11:45 AM

Fat, Dumb and Happy.

You all know the drill when you get pulled over by the State Trooper. “I didn’t see the speed limit sign, Officer” or “I was late to go volunteer helping to feed orphaned kittens,", whatever excuse works to get you out of the ticket. My mom actually wrapped her arm in a towel once and tried to convince Barney Fife that she had cut herself and was on the way to the emergency room. It worked, but to be truthful, she was married to a Fresno P.D. officer at the time and knew every uniform in town.

But if you bust a TFR and get slapped by the FAA, saying you didn’t know about it simply won’t be good enough any more, as long as you had access to a computer at home before you departed, or at an FBO on field while transient.

The FAA has a few web sites that makes finding all NOTAMs and TFRs immediate and specific to your intended route.

Here is the 411:

Graphical TFR search:
URL: http://tfr.faa.gov/tfr2/list.html

Hot tip: Just go to the Google and enter TFRS…this way you don’t even have to remember a web address. What you’ll get as the first result is the FAA’s real-time Graphic TFR site, updated the minute the TFR hits the National Airspace System (NAS).

On this very complete site is all that you need to stay the heck away from wayward politicians or firebombers dropping their loads over a forest fire. Since these fires can pop up fast and the tankers often launch within minutes, there is always still a chance to sneak into trouble after you depart. But generally, a look at the latest TFRs before you actually phone in for your briefing is always a very good idea.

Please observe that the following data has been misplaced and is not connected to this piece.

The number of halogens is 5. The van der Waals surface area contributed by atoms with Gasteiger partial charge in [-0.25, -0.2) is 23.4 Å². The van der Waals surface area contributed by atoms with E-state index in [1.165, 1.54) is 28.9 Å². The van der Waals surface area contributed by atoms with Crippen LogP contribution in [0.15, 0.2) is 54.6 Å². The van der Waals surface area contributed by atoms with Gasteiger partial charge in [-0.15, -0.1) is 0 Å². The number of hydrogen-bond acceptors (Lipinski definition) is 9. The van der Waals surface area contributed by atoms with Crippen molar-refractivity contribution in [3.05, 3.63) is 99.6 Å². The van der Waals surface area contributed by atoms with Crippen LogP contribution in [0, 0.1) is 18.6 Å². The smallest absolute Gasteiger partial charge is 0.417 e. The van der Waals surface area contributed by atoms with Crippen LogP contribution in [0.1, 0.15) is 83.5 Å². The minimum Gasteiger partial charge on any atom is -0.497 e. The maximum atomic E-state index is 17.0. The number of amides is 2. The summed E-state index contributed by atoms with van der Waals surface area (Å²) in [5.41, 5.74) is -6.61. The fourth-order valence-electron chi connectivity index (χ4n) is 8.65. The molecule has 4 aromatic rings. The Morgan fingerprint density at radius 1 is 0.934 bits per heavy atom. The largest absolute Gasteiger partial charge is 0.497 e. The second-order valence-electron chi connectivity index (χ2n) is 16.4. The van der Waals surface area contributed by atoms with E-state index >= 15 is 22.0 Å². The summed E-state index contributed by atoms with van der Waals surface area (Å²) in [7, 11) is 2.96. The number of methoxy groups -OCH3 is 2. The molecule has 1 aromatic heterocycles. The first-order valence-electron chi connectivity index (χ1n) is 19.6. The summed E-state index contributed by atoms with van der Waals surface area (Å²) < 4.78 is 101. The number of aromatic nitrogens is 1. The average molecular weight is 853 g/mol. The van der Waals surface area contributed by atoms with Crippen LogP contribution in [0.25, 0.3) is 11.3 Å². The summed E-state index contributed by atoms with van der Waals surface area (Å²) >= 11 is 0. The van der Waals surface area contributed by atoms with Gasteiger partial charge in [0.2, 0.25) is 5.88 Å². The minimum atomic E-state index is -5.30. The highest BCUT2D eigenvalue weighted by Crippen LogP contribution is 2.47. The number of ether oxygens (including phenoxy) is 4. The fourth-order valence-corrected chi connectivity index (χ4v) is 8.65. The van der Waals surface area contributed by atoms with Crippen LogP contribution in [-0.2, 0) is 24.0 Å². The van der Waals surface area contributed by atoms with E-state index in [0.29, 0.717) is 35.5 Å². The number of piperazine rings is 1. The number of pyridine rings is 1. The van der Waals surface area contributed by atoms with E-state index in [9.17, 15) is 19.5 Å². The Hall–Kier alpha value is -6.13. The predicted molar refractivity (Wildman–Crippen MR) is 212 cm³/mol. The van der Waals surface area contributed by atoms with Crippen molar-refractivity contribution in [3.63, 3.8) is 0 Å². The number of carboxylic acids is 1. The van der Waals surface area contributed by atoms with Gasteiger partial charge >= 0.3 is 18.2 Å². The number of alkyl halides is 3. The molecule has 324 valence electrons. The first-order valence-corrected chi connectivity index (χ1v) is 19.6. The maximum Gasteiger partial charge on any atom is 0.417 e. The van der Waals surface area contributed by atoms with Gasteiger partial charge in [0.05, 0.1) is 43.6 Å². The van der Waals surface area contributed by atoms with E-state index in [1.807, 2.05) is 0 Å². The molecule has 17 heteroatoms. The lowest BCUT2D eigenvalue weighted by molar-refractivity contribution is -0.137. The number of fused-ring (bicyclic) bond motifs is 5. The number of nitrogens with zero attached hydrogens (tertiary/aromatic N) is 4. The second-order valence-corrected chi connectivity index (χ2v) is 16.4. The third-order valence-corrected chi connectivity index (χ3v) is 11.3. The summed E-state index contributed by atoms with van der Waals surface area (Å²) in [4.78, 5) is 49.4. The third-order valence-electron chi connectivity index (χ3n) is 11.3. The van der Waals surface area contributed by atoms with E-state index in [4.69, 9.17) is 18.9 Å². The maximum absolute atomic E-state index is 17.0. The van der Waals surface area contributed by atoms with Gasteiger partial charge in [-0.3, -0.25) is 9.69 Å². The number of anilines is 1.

NOTAM search:
URL: https://pilotweb.nas.faa.gov

After accessing this site, you click “Flight Path Search” in the NOTAMS box, enter your departure patch, a couple of important waypoints and final destination, and submit. Up pops every possible NOTAM you would ever need, including ones for small possible alternate airports along the route. Nice way to find out if you’re going to be flying through someone’s waivered airspace over the little Airshow at Tumbleweed Municipal Airport.

NAS Real-time status:
URL: http://www.fly.faa.gov/flyfaa/plaintext.html

This FAA site shows exactly what is going on in the NAS, which major airports are being impacted by WX, and what you might expect if you are flying commercially. I check this one before leaving the house to begin any flight in the airliners. You’ll see this kind of info:

Due to WEATHER/LOW CIGS/WIND and WEATHER/LOW CIGS, there is a Traffic Management Program in effect for traffic arriving Philadelphia International Airport, Philadelphia, PA (PHL). This is causing some arriving flights to be delayed an average of 1 hour and 11 minutes. To see if you may be affected, select your departure airport and check "Delays by Destination".
There are still a few old-timers out there who refuse to use the Internets for flight planning….but their numbers are shrinking. These days, with a PC capable of surfing the ‘Nets and emailing priced at about $600 with display, there is no excuse for not having one in your house.

Computers and technology should never be allowed to replace a real phone briefing with a real human at 1.800.WX BRIEF, but checking these sites and a few WX sites like DUATS or wunderground.com before you call allows your brain to more easily wrap itself around the briefer’s words, allowing for much better comprehension of the big picture.

You really have no excuse for fat, dumb and happy anymore.

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